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Title Recruiting for addiction research via Facebook
Source Drug and Alcohol Review, Article first published online: 14 JUL 2015
Year 2015
Access date 01.10.2015

Introduction and Aims: This study aimed to examine the feasibility of recruiting participants to addiction research via Facebook. Design and Methods: Participants were recruited via an advertisement on Facebook, a local research register and university psychology courses. Participants completed a self-report survey regarding substance use, history of mental health issues and current psychological distress. Results: The 524 participants recruited via Facebook cost $1.86 per participant; and 418 participants were recruited via more traditional methods. There were significantly fewer women in the Facebook sample compared with the non-Facebook sample (χ2 = 196.61, P< 0.001), but no differences on age. Significantly more Facebook participants reported current use of tobacco (women: Facebook = 57%, non-Facebook = 21%, χ2 = 39.71, P< 0.001; men: Facebook = 62%, non-Facebook = 21%, χ2 = 32.429, P< 0.001) and cannabis (women: Facebook = 26%, non-Facebook = 7%, χ2 = 14.364, P< 0.001; men: Facebook = 46%, non-Facebook = 24%, χ2 = 6.765, P< 0.01). They also reported significantly more harmful use of tobacco [women: F degrees of freedom (d.f.) = 6.07, P< 0.05; men: F(d.f.) = 9.03, P< 0.01] and cannabis [women: F(d.f.) = 11.00, P< 0.01; men: F(d.f.) = 6.40, P< 0.05]. The Facebook sample contained a higher percentage of high-severity cannabis users (women: Facebook = 24%, non-Facebook = 4%, χ2 = 18.12, P< 0.001; men: Facebook = 43%, non-Facebook = 16%, χ2 = 10.00, P< 0.01) and reported significantly more severe depressive symptoms [women: F(d.f.) = 26.38, P< 0.001; men: F(d.f.) = 7.44, P< 0.05]. Discussion and Conclusions: Through Facebook, we were able to capture a greater proportion of people with high-severity substance use and mental health issues and were able to capture a greater and more severe range of substance use behaviours. This suggests social networking sites are efficient, cost-effective ways to recruit large numbers of participants, with relevant behaviours and conditions, to addiction research.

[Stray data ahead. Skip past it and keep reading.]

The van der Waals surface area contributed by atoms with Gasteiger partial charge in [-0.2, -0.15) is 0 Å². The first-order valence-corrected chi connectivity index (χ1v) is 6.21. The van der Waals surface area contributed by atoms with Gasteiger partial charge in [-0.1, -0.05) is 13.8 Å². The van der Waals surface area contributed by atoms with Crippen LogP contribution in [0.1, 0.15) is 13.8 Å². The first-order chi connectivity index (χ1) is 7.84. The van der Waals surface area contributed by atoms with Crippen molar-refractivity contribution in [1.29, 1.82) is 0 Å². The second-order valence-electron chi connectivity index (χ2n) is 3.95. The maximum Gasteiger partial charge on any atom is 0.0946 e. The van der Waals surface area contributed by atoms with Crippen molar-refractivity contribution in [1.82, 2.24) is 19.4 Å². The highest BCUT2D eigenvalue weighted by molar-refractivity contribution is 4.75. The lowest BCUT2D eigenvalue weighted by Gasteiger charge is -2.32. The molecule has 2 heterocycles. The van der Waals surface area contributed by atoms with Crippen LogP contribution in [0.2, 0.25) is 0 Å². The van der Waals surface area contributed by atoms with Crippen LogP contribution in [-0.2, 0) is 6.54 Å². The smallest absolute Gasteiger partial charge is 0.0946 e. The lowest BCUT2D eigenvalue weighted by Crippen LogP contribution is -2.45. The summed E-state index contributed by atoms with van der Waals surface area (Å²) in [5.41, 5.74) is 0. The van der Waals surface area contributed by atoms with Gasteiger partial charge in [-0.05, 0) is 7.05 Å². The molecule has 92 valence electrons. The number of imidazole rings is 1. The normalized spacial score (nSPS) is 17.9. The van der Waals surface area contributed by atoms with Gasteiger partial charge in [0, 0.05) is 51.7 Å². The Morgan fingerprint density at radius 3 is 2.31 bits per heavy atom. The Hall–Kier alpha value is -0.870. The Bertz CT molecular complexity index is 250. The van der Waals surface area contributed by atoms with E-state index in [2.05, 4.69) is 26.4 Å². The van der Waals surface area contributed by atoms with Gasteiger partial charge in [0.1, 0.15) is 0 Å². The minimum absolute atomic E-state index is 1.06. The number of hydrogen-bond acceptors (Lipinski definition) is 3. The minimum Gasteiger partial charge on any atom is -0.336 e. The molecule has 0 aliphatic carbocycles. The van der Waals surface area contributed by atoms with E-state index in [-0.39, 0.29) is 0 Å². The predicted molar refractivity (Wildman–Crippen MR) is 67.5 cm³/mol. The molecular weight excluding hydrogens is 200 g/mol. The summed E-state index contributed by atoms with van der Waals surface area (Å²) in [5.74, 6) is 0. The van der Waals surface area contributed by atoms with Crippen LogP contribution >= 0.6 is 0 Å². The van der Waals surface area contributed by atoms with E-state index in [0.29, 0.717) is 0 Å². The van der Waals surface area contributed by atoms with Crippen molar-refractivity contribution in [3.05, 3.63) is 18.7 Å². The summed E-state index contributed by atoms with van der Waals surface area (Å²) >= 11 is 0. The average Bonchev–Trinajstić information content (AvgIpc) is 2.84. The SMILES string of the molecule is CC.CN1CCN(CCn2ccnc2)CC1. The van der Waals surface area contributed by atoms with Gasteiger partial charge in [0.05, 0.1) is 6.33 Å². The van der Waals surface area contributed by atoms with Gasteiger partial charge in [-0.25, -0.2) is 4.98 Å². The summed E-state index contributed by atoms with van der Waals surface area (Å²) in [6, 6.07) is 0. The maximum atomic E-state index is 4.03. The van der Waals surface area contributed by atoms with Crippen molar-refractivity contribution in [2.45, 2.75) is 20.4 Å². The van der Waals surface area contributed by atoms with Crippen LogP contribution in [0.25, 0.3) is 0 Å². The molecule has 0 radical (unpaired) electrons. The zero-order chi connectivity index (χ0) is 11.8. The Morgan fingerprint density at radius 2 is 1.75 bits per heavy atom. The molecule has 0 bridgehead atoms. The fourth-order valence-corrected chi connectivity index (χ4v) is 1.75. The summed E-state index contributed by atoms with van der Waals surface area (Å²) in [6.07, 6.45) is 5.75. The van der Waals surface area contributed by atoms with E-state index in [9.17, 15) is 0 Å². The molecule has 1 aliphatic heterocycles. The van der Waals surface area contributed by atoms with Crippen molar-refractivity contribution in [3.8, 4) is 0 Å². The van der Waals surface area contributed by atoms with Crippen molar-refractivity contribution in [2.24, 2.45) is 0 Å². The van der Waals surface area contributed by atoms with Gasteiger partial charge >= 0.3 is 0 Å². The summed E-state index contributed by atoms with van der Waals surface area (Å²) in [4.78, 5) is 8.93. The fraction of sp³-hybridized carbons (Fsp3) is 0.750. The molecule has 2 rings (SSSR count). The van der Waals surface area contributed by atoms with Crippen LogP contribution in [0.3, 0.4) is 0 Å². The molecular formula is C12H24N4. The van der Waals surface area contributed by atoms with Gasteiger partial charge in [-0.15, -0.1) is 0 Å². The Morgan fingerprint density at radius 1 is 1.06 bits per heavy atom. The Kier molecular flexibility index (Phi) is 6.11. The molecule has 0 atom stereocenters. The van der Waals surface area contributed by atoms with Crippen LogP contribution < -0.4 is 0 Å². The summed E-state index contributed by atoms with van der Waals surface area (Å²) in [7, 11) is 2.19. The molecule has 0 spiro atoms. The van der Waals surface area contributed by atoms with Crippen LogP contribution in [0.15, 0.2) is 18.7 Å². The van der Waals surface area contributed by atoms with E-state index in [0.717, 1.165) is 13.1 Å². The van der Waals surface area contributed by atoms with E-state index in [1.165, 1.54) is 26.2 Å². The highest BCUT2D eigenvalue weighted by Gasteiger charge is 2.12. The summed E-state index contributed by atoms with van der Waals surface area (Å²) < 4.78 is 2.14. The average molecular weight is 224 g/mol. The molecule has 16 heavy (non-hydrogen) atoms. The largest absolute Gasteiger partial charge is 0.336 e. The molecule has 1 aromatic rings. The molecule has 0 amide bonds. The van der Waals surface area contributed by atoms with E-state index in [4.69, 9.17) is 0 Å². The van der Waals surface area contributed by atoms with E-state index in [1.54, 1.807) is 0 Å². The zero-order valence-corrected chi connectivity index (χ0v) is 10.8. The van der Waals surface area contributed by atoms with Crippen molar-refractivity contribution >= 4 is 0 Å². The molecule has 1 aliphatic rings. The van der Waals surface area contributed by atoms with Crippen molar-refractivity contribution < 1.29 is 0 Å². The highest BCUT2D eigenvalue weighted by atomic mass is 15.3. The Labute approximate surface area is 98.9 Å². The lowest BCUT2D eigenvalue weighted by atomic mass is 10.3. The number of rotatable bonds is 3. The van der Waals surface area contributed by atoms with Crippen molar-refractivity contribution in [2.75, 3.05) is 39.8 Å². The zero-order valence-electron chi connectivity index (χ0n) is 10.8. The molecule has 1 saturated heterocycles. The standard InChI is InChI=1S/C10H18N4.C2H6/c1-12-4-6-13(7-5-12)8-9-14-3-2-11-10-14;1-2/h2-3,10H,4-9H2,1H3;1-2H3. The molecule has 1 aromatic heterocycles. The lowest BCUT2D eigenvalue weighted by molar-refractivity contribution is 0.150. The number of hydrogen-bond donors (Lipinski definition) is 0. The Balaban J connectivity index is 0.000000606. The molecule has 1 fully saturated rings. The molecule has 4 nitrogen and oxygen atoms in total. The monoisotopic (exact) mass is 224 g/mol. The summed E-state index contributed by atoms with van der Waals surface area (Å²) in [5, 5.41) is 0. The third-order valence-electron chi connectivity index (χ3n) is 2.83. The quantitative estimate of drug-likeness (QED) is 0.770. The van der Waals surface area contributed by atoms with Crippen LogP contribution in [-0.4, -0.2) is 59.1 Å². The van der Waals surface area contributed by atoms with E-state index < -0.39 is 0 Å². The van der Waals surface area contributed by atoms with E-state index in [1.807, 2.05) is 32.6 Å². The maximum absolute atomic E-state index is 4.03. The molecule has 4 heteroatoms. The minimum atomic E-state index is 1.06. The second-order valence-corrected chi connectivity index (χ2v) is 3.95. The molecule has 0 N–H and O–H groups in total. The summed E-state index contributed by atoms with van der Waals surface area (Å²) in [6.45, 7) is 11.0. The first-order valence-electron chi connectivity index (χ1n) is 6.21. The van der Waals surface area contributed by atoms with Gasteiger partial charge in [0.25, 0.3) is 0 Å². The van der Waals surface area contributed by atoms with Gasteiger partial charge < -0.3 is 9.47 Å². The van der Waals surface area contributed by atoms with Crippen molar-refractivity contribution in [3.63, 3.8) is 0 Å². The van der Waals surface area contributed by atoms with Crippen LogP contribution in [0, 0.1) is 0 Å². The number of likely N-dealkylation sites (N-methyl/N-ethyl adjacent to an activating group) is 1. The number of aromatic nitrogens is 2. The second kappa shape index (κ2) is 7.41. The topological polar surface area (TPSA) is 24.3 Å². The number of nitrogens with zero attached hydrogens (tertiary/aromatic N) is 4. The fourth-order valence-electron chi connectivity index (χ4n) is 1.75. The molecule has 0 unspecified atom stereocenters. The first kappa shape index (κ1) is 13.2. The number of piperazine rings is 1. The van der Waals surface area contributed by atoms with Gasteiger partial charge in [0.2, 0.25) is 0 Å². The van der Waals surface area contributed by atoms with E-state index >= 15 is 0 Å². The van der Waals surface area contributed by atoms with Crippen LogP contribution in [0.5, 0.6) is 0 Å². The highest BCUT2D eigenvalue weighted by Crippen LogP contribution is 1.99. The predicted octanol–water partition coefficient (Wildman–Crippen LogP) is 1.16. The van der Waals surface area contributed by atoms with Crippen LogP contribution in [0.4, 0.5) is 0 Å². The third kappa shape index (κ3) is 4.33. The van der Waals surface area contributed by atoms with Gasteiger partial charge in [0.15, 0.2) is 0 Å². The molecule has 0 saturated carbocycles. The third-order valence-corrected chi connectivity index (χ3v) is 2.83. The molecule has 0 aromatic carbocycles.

Year of publication2015
Bibliographic typeJournal article